I was asked a curious question the other day: “Are all changes made to production systems actually deployments?”
I wish the answer was yes, but unfortunately patches do get applied directly to production systems without going through standard deployment processes.
Everyone understands the scenario. Code has been deployed using the normal processes, then someone has something that simply must be fixed urgently in the productions systems. At that point, you have two choices:
- The traditional choice is to urgently patch the production server, then reapply those changes back into the development process.
- The ideal DevOps approach is that an urgent patch is made in earlier environments then deployed through the normal processes.
The reason that people opt for the traditional choice above is that going back through the processes simply takes too long in most organizations. The problem with this option is that there’s no guarantee that the change that was made in production will be reapplied the same way when it goes back into the normal processes. Worse, it might not be applied at all. Even worse, if there are multiple production servers, it might be applied differently to each of those as well.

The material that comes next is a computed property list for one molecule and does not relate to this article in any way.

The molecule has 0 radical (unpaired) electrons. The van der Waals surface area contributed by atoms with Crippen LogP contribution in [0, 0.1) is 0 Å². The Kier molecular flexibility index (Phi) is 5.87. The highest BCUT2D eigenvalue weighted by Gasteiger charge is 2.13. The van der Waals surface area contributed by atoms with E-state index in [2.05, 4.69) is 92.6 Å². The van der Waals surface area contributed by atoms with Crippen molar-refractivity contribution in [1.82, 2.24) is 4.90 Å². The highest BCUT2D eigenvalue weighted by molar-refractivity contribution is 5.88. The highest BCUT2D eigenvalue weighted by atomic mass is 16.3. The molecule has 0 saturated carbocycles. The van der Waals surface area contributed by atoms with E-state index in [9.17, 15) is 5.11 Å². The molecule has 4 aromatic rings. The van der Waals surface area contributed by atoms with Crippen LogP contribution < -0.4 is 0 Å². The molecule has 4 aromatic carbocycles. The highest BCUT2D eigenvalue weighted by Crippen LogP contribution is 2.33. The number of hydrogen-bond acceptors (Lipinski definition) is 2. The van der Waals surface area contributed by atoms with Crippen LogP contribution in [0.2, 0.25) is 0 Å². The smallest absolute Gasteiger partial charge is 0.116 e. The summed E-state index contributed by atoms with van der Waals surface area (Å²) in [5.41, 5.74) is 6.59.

Then you have a real mess to deal with. Deployments start to break, and because they are then painful, they become less frequent and more risky, and then they break even more. It’s a horrible cycle that you can easily get into.
The aim when working with DevOps is to streamline the process for doing this to the point where you won’t hesitate to have it go through the normal deployment processes. You urgently patch and deploy the patch instead.